You might not know in advance if the correct MUI pack has been installed on the end user's computer. Therefore, if you switch the CultureInfo before and after all COM calls, you must examine all hard-coded strings and any text read from a file to ensure the date or number format matches the expected format of the current culture—in this case, English (United States). For example, Table 1 shows what happens when dates are passed in as hard-coded strings and the thread is set to English (United States). When the code is run with regional settings set to German (Germany), only the first example is formatted according to the user's expectations. The second example is not formatted according to the user's expectations, because "dd/mm/yyyy" is not recognized as a valid date format for English (United States).

Table 1. Example of results when dates are hard-coded

Call Result Format Category
dateRange.Value = "12/21/2003" 21.12.2003 Date
dateRange.Value = "21/12/2003" 21/12/2003 General

The names of some Excel worksheet functions are localized in some cultures, and Excel returns an error for any English function names written in the code that it does not understand. In cases where intermediate formulas are hidden from users, the users might see a zero end result, or some other default value, erroneously.

Applications That Use External Data

Any code that opens or otherwise uses external data, such as files that include comma-separated values (CSV files) exported from a legacy system, might also be affected if such files are exported using en-US format. For example, this might be the case if an application was originally designed for use with earlier versions of Visual Basic or VBA. Database access might not be affected because all values should be in binary format, unless the database stores dates as strings or performs operations that do not use binary format. Also, if you construct SQL queries using data from Excel, you might need to ensure they are in en-US format, depending on the function you use. You should consider using parameterized queries instead.

Applications That Accept User Input

If existing applications receive values in non-English (United States) format, the application itself might convert values entered by the user to en-US before passing them to Excel. The conversion step causes errors because Excel expects the values in the user's culture, not en-US. The same problem arises if users have been taught to use United States formats when interacting with applications, since the system now expects their native format, not United States.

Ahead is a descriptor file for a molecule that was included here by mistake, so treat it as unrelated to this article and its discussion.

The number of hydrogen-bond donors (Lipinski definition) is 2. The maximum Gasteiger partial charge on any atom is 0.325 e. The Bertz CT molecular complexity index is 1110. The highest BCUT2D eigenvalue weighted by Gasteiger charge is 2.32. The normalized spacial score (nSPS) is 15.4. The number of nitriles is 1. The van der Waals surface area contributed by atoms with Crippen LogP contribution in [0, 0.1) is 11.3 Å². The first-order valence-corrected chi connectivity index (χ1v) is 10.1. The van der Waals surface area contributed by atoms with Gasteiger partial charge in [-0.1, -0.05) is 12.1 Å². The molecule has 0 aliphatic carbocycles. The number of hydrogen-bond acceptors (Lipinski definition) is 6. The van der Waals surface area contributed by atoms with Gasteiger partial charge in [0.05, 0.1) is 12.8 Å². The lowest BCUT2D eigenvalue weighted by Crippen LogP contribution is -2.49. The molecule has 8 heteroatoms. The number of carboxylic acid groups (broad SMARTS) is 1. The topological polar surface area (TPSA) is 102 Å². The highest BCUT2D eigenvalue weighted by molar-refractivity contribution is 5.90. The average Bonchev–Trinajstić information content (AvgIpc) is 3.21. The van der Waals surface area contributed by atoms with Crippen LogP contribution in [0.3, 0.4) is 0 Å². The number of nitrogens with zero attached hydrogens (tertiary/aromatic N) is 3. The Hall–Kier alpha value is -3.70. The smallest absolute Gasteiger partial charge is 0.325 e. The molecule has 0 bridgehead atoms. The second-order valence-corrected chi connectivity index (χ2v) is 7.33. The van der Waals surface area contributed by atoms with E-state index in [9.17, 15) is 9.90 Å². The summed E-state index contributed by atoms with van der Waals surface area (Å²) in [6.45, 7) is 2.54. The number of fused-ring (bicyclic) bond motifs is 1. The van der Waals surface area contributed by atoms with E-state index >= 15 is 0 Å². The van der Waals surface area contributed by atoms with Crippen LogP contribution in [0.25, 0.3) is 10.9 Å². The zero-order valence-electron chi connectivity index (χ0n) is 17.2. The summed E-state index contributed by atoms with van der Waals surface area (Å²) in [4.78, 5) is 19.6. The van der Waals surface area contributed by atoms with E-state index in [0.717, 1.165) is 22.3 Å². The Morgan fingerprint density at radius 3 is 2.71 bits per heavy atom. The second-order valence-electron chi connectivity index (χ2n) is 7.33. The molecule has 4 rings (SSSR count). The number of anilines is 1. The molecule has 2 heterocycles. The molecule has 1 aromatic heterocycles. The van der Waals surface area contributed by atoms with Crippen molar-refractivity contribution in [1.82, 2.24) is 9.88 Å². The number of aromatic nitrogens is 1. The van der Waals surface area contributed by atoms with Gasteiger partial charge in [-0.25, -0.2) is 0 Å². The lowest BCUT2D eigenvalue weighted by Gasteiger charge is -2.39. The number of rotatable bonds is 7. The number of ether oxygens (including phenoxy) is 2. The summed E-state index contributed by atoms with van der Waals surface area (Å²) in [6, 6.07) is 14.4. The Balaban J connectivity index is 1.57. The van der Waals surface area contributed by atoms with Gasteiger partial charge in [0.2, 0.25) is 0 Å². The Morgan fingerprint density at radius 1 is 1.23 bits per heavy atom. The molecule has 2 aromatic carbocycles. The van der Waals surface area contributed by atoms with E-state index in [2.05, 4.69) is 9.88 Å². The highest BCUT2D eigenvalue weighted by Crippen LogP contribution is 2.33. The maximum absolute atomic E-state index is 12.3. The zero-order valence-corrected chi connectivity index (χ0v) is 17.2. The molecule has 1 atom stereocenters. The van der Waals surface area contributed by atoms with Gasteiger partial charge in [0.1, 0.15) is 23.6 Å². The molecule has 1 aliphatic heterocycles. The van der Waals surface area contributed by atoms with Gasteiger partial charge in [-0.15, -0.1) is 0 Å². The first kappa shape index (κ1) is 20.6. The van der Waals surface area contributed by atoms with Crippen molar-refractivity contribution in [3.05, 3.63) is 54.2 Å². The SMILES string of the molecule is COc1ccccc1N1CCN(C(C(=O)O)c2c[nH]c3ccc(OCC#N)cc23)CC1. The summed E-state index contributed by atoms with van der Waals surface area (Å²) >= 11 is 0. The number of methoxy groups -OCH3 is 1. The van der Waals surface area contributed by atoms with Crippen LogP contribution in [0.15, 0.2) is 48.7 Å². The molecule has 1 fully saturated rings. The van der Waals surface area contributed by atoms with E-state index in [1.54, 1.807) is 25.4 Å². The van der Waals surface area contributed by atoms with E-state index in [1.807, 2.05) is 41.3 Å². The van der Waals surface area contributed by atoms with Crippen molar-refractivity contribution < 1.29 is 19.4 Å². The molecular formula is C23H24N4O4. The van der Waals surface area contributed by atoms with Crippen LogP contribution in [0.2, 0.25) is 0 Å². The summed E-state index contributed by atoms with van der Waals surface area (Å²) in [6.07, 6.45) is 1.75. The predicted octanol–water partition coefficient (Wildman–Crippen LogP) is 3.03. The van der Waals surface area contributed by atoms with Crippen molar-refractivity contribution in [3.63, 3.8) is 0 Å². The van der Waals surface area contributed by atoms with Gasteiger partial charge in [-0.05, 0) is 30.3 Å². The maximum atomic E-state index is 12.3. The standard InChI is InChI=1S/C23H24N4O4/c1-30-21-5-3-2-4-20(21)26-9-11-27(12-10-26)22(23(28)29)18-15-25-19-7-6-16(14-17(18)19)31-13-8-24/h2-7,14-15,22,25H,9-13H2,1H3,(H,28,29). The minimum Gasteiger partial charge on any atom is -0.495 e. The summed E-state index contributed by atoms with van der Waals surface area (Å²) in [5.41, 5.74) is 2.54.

If your application might be used in a circumstance where the MUI Pack does not enable the correct cultural behavior, you should write your code to change the CultureInfo of the thread in the same way as if no MUI Pack was installed on the user's computer.

Requiring a Specific Locale for Your Office Solution

In all cases, writing your code as if end users will have different regional settings with no MUI Pack gives the best chance of achieving the expected results. There might be times when you are sure that your solution will only be used on computers that have regional settings set to a single shared locale, and therefore do not want to write the extra code to switch cultures. However, you should add code to the _Open event in case someone does have a different regional setting, so that he or she will receive a warning.

The following code checks whether the current thread for the Office application is set to en-US; if it is not, a warning is displayed.

' Visual Basic
If Not (System.Threading.Thread.CurrentThread.CurrentCulture.LCID = _
    New System.Globalization.CultureInfo("en-US").LCID) Then

    MessageBox.Show("Your current Microsoft Windows regional " & _
    "settings do not match the settings required by the custom " & _
    "functions in this document. Macros in this document might not "& _
    "run or might return incorrect data. Do not change your " & _
    "regional settings. Contact your administrator for " & _
    "more information.", ThisApplication.Name, _
     MsgBoxStyle.OKOnly, MsgBoxStyle.Exclamation)
End If

// C#
if (System.Threading.Thread.CurrentThread.CurrentCulture.LCID !=
    new System.Globalization.CultureInfo("en-US").LCID)
{
    MessageBox.Show("Your current Microsoft Windows regional " + 
    "settings do not match the settings required by the macros " +
    "in this document. Macros in this document might not run or " +
    "might return incorrect data. Do not change your " +
    "regional settings. Contact your administrator for " +
    "more information.", ThisApplication.Name,
    System.Windows.Forms.MessageBoxButtons.OK,
    System.Windows.Forms.MessageBoxIcon.Information);
}

Conclusion

When developing Office solutions using Visual Studio .NET that will be used in multiple countries/regions, you need to consider how COM interop will interpret calls from the common language runtime. Be sure to consider the end user's regional settings, language version of Office, and MUI Pack installations. While switching the CultureInfo before and after all COM calls gives the best chance of achieving the expected results, you will need to additionally examine the code for formatting of hard-coded strings, external data, and required user input. You should consider having the code peer-reviewed and tested in multiple configurations before you deploy the solution.

Related Articles

Updated 2005 Information: Creating Excel Solutions for Use in Multiple Countries/Regions Using Visual Studio Tools for Office

Effects of Customizing Language Settings on Office Applications

Office 2003 MUI Pack Languages and Corresponding Locale Identifiers

Planning World-Ready Applications

Introduction to International Applications in Visual Basic and Visual C#